Among the Pagans who use the Coldrum Stones for their ritual activities, there is general satisfaction with the Trust's management of the site, although some frustration at the poor access for disabled visitors. A patch of scorched earth exists on the grass in the centre of the monument, perhaps used by Pagans as well as non-Pagans, and the Trust warden responsible for the site has decided to leave it there rather than seeding it over, in order to encourage any who do light fires to do so in the same spot rather than nearer to the stones themselves. The site also faces a problem from litter left by visitors, with Pagans who regularly visit the site cleaning this up.
- Ashbee 1998, p. 1.
- Philp & Dutto 2005, p. 1.
- National Trust.
- Bennett 1913, p. 76.
- Hutton 1991, pp. 16–17.
- Hutton 1991, p. 16; Ashbee 1999, p. 272; Hutton 2013, pp. 34–35.
- Holgate 1981, pp. 230–231.
- Hutton 2013, p. 37.
- Barclay et al. 2006, p. 20.
- Barclay et al. 2006, pp. 25–26.
- Champion 2007, pp. 73–74; Hutton 2013, p. 33.
- Hutton 1991, p. 19; Hutton 2013, p. 37.
- Hutton 1991, p. 19; Hutton 2013, p. 40.
- Hutton 1991, p. 19.
- Malone 2001, p. 103.
- Hutton 2013, p. 40.
- Malone 2001, pp. 103–104; Hutton 2013, p. 41.
- Hutton 2013, p. 41.
- Holgate 1981, p. 225; Champion 2007, p. 78.
- Champion 2007, p. 76.
- Wysocki et al. 2013, p. 1.
- Garwood 2012, p. 1.
- Holgate 1981, p. 221.
- Ashbee 1999, p. 269.
- Ashbee 1993, pp. 60–61; Champion 2007, p. 78; Wysocki et al. 2013, p. 1.
- Ashbee 2005, p. 101; Champion 2007, pp. 76–77.
- Ashbee 2005, p. 101; Champion 2007, p. 78.
- Holgate 1981, p. 223.
- Holgate 1981, pp. 223, 225.
- Champion 2007, p. 78.
- Killick 2010, p. 339.
- Ashbee 1993, p. 58; Ashbee 2000, pp. 325–326; Champion 2007, p. 78.
- Holgate 1981, p. 225; Wysocki et al. 2013, p. 3.
- Wysocki et al. 2013, p. 3.
- Ashbee 1993, p. 60.
- Holgate 1981, p. 227.
- Piggott 1935, p. 122.
- Daniel 1950, p. 161.
- Evans 1950, pp. 77−80.
- Jessup 1970, p. 111.
- Ashbee 1999, p. 271.
- Ashbee 1993, p. 57.
- Ashbee 1998, p. 12.
- Ashbee 1998, p. 17; Philp & Dutto 2005, p. 1.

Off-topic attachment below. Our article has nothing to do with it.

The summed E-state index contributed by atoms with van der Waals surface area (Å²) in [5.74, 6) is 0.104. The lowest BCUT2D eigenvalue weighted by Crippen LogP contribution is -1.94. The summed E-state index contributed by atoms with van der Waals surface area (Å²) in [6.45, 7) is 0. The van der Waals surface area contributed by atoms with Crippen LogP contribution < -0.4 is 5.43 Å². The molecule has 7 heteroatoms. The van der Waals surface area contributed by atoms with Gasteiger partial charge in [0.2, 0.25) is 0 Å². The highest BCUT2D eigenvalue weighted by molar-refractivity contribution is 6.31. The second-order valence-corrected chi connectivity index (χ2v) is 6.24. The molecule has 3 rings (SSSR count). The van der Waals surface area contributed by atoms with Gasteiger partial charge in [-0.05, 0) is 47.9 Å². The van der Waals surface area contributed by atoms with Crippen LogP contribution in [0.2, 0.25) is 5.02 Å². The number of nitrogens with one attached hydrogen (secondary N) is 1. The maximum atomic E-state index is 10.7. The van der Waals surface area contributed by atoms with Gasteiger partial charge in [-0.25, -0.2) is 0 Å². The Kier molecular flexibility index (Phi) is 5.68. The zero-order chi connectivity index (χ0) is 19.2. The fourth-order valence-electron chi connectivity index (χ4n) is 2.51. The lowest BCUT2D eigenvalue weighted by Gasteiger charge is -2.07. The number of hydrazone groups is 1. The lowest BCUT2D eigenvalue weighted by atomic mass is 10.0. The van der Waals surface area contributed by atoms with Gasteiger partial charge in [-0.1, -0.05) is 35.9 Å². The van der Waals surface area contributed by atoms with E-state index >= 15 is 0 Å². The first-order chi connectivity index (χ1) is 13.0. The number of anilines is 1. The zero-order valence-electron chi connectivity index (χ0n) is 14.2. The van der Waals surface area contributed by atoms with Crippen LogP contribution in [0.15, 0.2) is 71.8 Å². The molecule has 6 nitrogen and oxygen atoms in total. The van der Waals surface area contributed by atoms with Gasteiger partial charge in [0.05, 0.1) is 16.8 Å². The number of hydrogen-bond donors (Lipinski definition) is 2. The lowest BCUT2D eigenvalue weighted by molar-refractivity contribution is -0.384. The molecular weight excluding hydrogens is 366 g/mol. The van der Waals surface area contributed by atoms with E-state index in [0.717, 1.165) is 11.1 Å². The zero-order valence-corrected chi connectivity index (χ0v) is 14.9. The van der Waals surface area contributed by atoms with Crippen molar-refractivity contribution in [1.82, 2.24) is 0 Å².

- Ashbee 1998, p. 17.
- Ashbee 1998, p. 11.
- Killick 2010, p. 343.
- Killick 2010, p. 346.
- Killick 2010, p. 347.
- Ashbee 1998, p. 13.
- Ashbee 1998, p. 14.
- Ashbee 1998, p. 15.
- Ashbee 1998, p. 19.
- Ashbee 1998, pp. 17–18.
- Ashbee 1998, p. 18.
- Burl 1981, p. 61; Malone 2001, p. 103.
- Burl 1981, p. 61.
- Malone 2001, pp. 106–107.
- Malone 2001, p. 107.
- Hutton 2013, pp. 42–43.
- Hutton 2013, p. 43.
- Hutton 2013, p. 39.
- Hutton 2013, pp. 39–40.
- Ashbee 1998, p. 22.
- Ashbee 1998, pp. 22, 26; Wysocki et al. 2013, pp. 3, 5.
- Ashbee 1998, p. 25.
- Keith 1913, p. 86; Ashbee 1998, p. 20.
- Keith 1913; Smith & Brickley 2009, p. 34.
- Keith 1913, p. 98.
- Wysocki et al. 2013, p. 6.
- Keith 1913, p. 86.
- Smith & Brickley 2009, p. 92.
- Smith & Brickley 2009, p. 93.
- Wysocki et al. 2013, p. 21.
- Keith 1913, p. 91.
- Wysocki et al. 2013, pp. 12–14, 21.
- Wysocki et al. 2013, p. 12.
- Wysocki et al. 2013, pp. 7–8.
- Wysocki et al. 2013, p. 8.
- Wysocki et al. 2013, p. 9.
- Ashbee 1998, p. 34.
- Burl 1981, p. 63.
- Ashbee 1998, p. 20.
- Ashbee 1993, pp. 63–64; Ashbee 1998, p. 18; Ashbee 2005, pp. 38–39.
- Alexander 1961, p. 25.
- Evans 1946, p. 42.
- Evans 1946, p. 43.
- Evans 1946, p. 38; Grinsell 1976, pp. 63, 123.
- Menefee 1975, p. 146.
- Menefee 1975, p. 147.
- Menefee 1975, p. 148.
- Doyle White 2016, p. 351.
- Doyle White 2016, p. 362.
- Doyle White 2016, p. 354.
- Doyle White 2016, pp. 354–355.
- Doyle White 2016, pp. 356–357.
- Doyle White 2016, p. 360.
- Doyle White 2016, pp. 351, 360–361.
- Doyle White 2016, p. 363.
- Doyle White 2016, pp. 362–363.
- Doyle White 2016, p. 368.
- Doyle White 2016, pp. 368–369.
- Doyle White 2016, p. 359.
- Doyle White 2016, pp. 359–360.
- Ashbee 1998, p. 2.
- Evans 1950, p. 69; Ashbee 1998, p. 2.
- Evans 1949, pp. 130, 132, 137; Ashbee 1998, p. 2.
- Evans 1949, p. 132.
- Evans 1949, p. 137.
- Wright 1844, p. 263; Ashbee 1998, p. 3.
- Wright 1844, p. 263.
- Way 1856, p. 404; Ashbee 1998, p. 3.
- Ashbee 1998, pp. 3–4.
- Jessop 1863, p. 637; Ashbee 1998, p. 4.
- Lewis 1904, p. 39.
- Payne 1893, p. 140.
- Lewis 1878, p. 140.
- Lewis 1878, p. 141.
- Petrie 1880, p. 14; Ashbee 1998, p. 7.
- Petrie 1880, p. 17; Ashbee 1998, p. 7.
- Payne 1893, pp. 137–138; Bennett 1913, p. 76.
- Payne 1893, p. 138.
- Payne 1893, pp. 137–138.
- Ashbee 1998, p. 8.
- Payne 1893, p. 138; Bennett 1913, p. 76; Ashbee 1998, p. 8.
- Payne 1893, p. 138; Bennett 1913, p. 76.
- Payne 1893, p. 139.
- Payne 1893, pp. 140–141.
- Clinch 1904, p. 21.
- Clinch 1904, p. 22.
- Clinch 1904, p. 23.
- Bennett 1913, p. 81.
- Bennett 1913, p. 84.
- Bennett 1913, pp. 81–82.
- Smith & Brickley 2009, p. 34.
- Bennett 1913, p. 83.
- Evans 1946, p. 40.
- Filkins 1924, p. 265.
- Filkins 1928, p. 357.
- Grinsell 1986, pp. 34–35.
- Ashbee 1998, p. 16.
- Ashbee 1998, p. 35.
- Grinsell 1953, p. 194; Ashbee 1998, p. 1.
- Ashbee 2005, p. 33.
- Grinsell 1953, p. 194.
- Evans 1946, p. 37.
- Doyle White 2016, p. 364.
- Doyle White 2016, p. 366.